A Bunch of Crazy Jack Russell Terrier Videos

The Puppy Bowl is a long way away, but that doesn't mean we can't watch a few videos of Jack Russell terriers being adorable, high-energy nutjobs.

After the break, five videos of rambunctious little dogs that will make you long for the Wishbone DVD box set.

Videos after the jump
http://www.urlesque.com/2010/09/07/crazy-jack-russell-terrier-videos/

Crystal

Thanks for that. grin

The Star Wars-vid was also hilarious.

And glad you liked the pic I've posted yesterday, Crystal and Pen. smiley
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xx Re: Stuff & Nonsense
« Reply #1024 on: Sep 7th, 2010, 1:43pm »

on Sep 7th, 2010, 11:57am, Luvey wrote:
Thank you for the info on the Japanese Jasmin Crystal... smiley
I will have to keep my eye out when visiting the plant nurseries.... I had never seen one before until you posted that picture. I have just the place to plant one if I can find one for sale. smiley

Take care
Pen


Hi Pen,
It isn't native to the US. Will Australia let them import it?
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xx Re: Stuff & Nonsense
« Reply #1025 on: Sep 7th, 2010, 1:45pm »

on Sep 7th, 2010, 12:37pm, philliman wrote:
Now are they gone totally nuts?!!! rolleyes


Thanks for that. grin

The Star Wars-vid was also hilarious.

And glad you liked the pic I've posted yesterday, Crystal and Pen. smiley


Phil!

Hey! We did like it, thank you again. Hope you had a good weekend.
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xx Re: Stuff & Nonsense
« Reply #1026 on: Sep 7th, 2010, 1:49pm »

Guess I'm in the mood to blow stuff up grin


VIDEO: JAGM the Sequel
by Steven Trimble



Raytheon has released video showing the second of three scheduled launch tests of the company's candidate for the Joint Air to Ground Munition (JAGM) contract, which is due to be awarded in early 2011.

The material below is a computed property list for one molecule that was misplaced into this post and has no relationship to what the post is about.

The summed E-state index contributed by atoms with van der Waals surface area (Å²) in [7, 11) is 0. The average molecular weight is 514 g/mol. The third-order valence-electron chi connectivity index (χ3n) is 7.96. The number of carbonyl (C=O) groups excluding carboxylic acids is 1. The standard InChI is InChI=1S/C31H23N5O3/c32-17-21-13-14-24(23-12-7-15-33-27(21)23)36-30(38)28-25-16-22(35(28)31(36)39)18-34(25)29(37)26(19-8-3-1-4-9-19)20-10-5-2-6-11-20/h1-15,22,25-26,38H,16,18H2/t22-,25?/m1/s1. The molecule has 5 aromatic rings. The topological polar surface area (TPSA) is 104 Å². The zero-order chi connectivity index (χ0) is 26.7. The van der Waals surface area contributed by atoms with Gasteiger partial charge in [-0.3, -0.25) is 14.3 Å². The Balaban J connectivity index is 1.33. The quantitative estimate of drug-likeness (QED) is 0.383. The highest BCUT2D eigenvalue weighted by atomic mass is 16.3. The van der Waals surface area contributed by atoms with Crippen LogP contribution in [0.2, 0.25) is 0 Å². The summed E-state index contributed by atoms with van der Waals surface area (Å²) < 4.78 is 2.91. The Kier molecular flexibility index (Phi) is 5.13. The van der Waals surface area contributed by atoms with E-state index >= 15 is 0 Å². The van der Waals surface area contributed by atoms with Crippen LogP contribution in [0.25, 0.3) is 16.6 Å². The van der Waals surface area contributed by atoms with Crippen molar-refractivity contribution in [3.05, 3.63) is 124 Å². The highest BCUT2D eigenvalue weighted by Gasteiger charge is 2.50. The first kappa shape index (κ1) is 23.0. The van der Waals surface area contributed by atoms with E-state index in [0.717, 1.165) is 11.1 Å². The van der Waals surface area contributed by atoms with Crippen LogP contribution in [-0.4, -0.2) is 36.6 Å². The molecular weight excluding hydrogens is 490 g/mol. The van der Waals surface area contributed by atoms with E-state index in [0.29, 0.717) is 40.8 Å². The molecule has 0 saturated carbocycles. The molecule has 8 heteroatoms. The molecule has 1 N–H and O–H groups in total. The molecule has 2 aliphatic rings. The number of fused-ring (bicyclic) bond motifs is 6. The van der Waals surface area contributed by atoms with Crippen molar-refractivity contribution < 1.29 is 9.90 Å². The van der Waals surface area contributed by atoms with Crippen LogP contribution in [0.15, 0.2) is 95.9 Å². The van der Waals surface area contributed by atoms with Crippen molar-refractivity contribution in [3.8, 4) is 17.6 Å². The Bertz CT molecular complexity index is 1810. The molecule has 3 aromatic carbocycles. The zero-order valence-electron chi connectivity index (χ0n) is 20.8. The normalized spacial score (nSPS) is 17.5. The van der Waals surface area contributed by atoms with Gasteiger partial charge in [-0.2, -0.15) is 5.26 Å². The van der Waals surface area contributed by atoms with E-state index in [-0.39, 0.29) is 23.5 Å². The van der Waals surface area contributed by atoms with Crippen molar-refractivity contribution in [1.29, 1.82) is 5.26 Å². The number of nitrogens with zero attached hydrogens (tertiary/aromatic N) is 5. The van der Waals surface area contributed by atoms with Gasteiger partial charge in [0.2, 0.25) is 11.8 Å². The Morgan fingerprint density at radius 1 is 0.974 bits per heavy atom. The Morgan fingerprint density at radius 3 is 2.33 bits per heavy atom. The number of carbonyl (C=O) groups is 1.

Although JAGM includes a tri-mode seeker, this test involved only the imaging infrared (IIR) mode and Raytheon's uncooled sensor technology. The direct hit on the tank at 4mi distance is fairly spectacular considering this test involved only a dummy award. Kinetic energy alone caused the explosion of dust and shrapnel from the high-velocity impact.

Lockheed Martin is competing against Raytheon for the JAGM contract, but its second launch test failed to hit the target. The company is self-funding a repeat test of the IIR seeker mode later this month.

http://www.flightglobal.com/blogs/the-dewline/2010/09/video-jagm-the-sequel.html

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xx Re: Stuff & Nonsense
« Reply #1027 on: Sep 7th, 2010, 4:38pm »

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Hey gang! Here are three new character posters for DreamWorks Animation's next upcoming film Megamind. This movie actually looks like it's going to be a lot of fun to watch. It has a nice little twist that give it an original and fun touch.

In case you missed the trailer you can watch it by clicking here: http://geektyrant.com/news/2010/5/20/new-megamind-movie-trailer.html

The film's voice cast includes Will Ferrell, Tina Fey, Brad Pitt, Jonah Hill and it was directed by Tom McGrath.

Synopsis:

From the studio that brought you “Shrek,” “Madagascar” and “Kung Fu Panda.” The brilliant and diabolical super-villain Megamind has been attempting to conquer Earth for over 20 years but, each time, he’s been thwarted by his arch nemesis, the caped superhero Metro Man. But all that changes one day when Megamind accidentally kills Metro Man in the throes of one of his evil plans. Suddenly finding himself without a foe to overcome, the despondent evil genius decides that the only way out of his rut is to create a new super rival. He’s a bigger, better and stronger opponent than Metro Man ever was. But when the former good guy begins to wage his own war aimed at destroying the world, Megamind must decide: Can he defeat his own (now) diabolical creation? Can the world’s smartest man make the smart decision for once? Can the Evil Genius switch sides and become the Hero of his own story?

The film is set to hit theaters on November 5th.

http://geektyrant.com/news/2010/9/7/3-new-character-posters-for-megamind.html

Crystal